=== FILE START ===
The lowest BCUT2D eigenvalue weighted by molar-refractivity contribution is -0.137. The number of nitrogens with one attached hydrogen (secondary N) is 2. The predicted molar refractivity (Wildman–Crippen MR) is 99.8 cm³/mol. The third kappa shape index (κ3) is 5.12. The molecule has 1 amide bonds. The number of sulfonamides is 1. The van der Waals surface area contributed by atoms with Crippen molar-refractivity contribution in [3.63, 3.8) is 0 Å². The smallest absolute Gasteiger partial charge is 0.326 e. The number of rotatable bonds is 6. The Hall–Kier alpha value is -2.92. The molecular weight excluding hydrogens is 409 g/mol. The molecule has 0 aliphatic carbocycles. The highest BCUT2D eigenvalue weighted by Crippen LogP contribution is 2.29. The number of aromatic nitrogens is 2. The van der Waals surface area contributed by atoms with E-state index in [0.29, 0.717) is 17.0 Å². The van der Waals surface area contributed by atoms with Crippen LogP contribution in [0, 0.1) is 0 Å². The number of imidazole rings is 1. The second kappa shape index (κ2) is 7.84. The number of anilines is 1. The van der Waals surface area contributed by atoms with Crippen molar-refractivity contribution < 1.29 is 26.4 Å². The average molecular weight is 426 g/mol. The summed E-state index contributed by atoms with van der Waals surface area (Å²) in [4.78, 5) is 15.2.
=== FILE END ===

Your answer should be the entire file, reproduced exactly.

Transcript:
The lowest BCUT2D eigenvalue weighted by molar-refractivity contribution is -0.137. The number of nitrogens with one attached hydrogen (secondary N) is 2. The predicted molar refractivity (Wildman–Crippen MR) is 99.8 cm³/mol. The third kappa shape index (κ3) is 5.12. The molecule has 1 amide bonds. The number of sulfonamides is 1. The van der Waals surface area contributed by atoms with Crippen molar-refractivity contribution in [3.63, 3.8) is 0 Å². The smallest absolute Gasteiger partial charge is 0.326 e. The number of rotatable bonds is 6. The Hall–Kier alpha value is -2.92. The molecular weight excluding hydrogens is 409 g/mol. The molecule has 0 aliphatic carbocycles. The highest BCUT2D eigenvalue weighted by Crippen LogP contribution is 2.29. The number of aromatic nitrogens is 2. The van der Waals surface area contributed by atoms with E-state index in [0.29, 0.717) is 17.0 Å². The van der Waals surface area contributed by atoms with Crippen LogP contribution in [0, 0.1) is 0 Å². The number of imidazole rings is 1. The second kappa shape index (κ2) is 7.84. The number of anilines is 1. The van der Waals surface area contributed by atoms with Crippen molar-refractivity contribution < 1.29 is 26.4 Å². The average molecular weight is 426 g/mol. The summed E-state index contributed by atoms with van der Waals surface area (Å²) in [4.78, 5) is 15.2.